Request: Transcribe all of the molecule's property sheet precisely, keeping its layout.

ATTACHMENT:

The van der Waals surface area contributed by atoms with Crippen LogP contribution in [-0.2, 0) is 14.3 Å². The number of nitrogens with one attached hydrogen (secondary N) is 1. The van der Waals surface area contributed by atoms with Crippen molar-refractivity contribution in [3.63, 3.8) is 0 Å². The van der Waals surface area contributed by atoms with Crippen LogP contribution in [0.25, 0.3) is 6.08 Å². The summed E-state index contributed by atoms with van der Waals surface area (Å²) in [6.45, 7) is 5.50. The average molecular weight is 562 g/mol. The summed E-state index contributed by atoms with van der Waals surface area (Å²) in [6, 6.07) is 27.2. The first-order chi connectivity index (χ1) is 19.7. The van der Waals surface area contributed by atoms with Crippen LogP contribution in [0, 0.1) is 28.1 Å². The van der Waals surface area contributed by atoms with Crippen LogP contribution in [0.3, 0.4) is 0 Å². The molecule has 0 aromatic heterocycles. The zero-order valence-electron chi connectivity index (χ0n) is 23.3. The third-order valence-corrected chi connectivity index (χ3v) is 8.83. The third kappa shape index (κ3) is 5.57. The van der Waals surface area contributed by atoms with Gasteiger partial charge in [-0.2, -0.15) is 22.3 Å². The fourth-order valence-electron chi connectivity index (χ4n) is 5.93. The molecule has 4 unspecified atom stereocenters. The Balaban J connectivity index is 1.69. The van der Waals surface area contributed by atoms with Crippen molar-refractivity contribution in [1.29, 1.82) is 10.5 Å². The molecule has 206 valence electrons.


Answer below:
The van der Waals surface area contributed by atoms with Crippen LogP contribution in [-0.2, 0) is 14.3 Å². The number of nitrogens with one attached hydrogen (secondary N) is 1. The van der Waals surface area contributed by atoms with Crippen molar-refractivity contribution in [3.63, 3.8) is 0 Å². The van der Waals surface area contributed by atoms with Crippen LogP contribution in [0.25, 0.3) is 6.08 Å². The summed E-state index contributed by atoms with van der Waals surface area (Å²) in [6.45, 7) is 5.50. The average molecular weight is 562 g/mol. The summed E-state index contributed by atoms with van der Waals surface area (Å²) in [6, 6.07) is 27.2. The first-order chi connectivity index (χ1) is 19.7. The van der Waals surface area contributed by atoms with Crippen LogP contribution in [0, 0.1) is 28.1 Å². The van der Waals surface area contributed by atoms with Crippen LogP contribution in [0.3, 0.4) is 0 Å². The molecule has 0 aromatic heterocycles. The zero-order valence-electron chi connectivity index (χ0n) is 23.3. The third-order valence-corrected chi connectivity index (χ3v) is 8.83. The third kappa shape index (κ3) is 5.57. The van der Waals surface area contributed by atoms with Gasteiger partial charge in [-0.2, -0.15) is 22.3 Å². The fourth-order valence-electron chi connectivity index (χ4n) is 5.93. The molecule has 4 unspecified atom stereocenters. The Balaban J connectivity index is 1.69. The van der Waals surface area contributed by atoms with Crippen molar-refractivity contribution in [1.29, 1.82) is 10.5 Å². The molecule has 206 valence electrons.